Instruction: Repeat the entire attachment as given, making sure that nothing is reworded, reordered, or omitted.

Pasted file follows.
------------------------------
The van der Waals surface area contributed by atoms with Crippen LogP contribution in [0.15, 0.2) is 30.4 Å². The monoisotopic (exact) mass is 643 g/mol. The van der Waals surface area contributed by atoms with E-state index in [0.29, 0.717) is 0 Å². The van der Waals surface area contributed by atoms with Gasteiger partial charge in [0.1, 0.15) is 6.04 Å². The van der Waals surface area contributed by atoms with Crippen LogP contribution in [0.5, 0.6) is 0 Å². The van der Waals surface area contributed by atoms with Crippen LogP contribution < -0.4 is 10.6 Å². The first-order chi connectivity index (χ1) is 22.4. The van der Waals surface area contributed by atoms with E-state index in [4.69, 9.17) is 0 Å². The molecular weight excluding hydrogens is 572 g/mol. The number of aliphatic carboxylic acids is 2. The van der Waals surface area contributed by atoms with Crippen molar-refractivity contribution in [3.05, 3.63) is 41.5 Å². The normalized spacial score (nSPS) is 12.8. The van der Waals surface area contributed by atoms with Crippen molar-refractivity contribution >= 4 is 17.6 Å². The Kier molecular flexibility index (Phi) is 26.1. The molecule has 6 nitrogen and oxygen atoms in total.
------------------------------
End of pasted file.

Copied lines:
The van der Waals surface area contributed by atoms with Crippen LogP contribution in [0.15, 0.2) is 30.4 Å². The monoisotopic (exact) mass is 643 g/mol. The van der Waals surface area contributed by atoms with E-state index in [0.29, 0.717) is 0 Å². The van der Waals surface area contributed by atoms with Gasteiger partial charge in [0.1, 0.15) is 6.04 Å². The van der Waals surface area contributed by atoms with Crippen LogP contribution in [0.5, 0.6) is 0 Å². The van der Waals surface area contributed by atoms with Crippen LogP contribution < -0.4 is 10.6 Å². The first-order chi connectivity index (χ1) is 22.4. The van der Waals surface area contributed by atoms with E-state index in [4.69, 9.17) is 0 Å². The molecular weight excluding hydrogens is 572 g/mol. The number of aliphatic carboxylic acids is 2. The van der Waals surface area contributed by atoms with Crippen molar-refractivity contribution in [3.05, 3.63) is 41.5 Å². The normalized spacial score (nSPS) is 12.8. The van der Waals surface area contributed by atoms with Crippen molar-refractivity contribution >= 4 is 17.6 Å². The Kier molecular flexibility index (Phi) is 26.1. The molecule has 6 nitrogen and oxygen atoms in total.